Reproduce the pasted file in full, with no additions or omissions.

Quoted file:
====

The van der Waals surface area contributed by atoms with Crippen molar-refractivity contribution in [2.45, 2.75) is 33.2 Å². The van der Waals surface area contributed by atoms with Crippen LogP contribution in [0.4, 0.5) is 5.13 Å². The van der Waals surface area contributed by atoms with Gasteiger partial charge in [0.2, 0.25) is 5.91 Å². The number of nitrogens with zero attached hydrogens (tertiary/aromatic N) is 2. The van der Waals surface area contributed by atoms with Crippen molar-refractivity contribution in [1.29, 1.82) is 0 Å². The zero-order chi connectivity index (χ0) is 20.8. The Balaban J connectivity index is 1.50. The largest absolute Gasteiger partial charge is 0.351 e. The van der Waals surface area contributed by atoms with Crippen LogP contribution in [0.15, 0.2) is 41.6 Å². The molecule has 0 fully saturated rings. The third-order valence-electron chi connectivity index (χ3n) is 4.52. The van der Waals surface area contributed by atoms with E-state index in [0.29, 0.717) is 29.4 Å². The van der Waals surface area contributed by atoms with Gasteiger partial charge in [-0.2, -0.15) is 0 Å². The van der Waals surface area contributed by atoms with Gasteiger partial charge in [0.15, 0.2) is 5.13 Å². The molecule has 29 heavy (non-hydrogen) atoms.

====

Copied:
The van der Waals surface area contributed by atoms with Crippen molar-refractivity contribution in [2.45, 2.75) is 33.2 Å². The van der Waals surface area contributed by atoms with Crippen LogP contribution in [0.4, 0.5) is 5.13 Å². The van der Waals surface area contributed by atoms with Gasteiger partial charge in [0.2, 0.25) is 5.91 Å². The number of nitrogens with zero attached hydrogens (tertiary/aromatic N) is 2. The van der Waals surface area contributed by atoms with Crippen molar-refractivity contribution in [1.29, 1.82) is 0 Å². The zero-order chi connectivity index (χ0) is 20.8. The Balaban J connectivity index is 1.50. The largest absolute Gasteiger partial charge is 0.351 e. The van der Waals surface area contributed by atoms with Crippen LogP contribution in [0.15, 0.2) is 41.6 Å². The molecule has 0 fully saturated rings. The third-order valence-electron chi connectivity index (χ3n) is 4.52. The van der Waals surface area contributed by atoms with E-state index in [0.29, 0.717) is 29.4 Å². The van der Waals surface area contributed by atoms with Gasteiger partial charge in [-0.2, -0.15) is 0 Å². The van der Waals surface area contributed by atoms with Gasteiger partial charge in [0.15, 0.2) is 5.13 Å². The molecule has 29 heavy (non-hydrogen) atoms.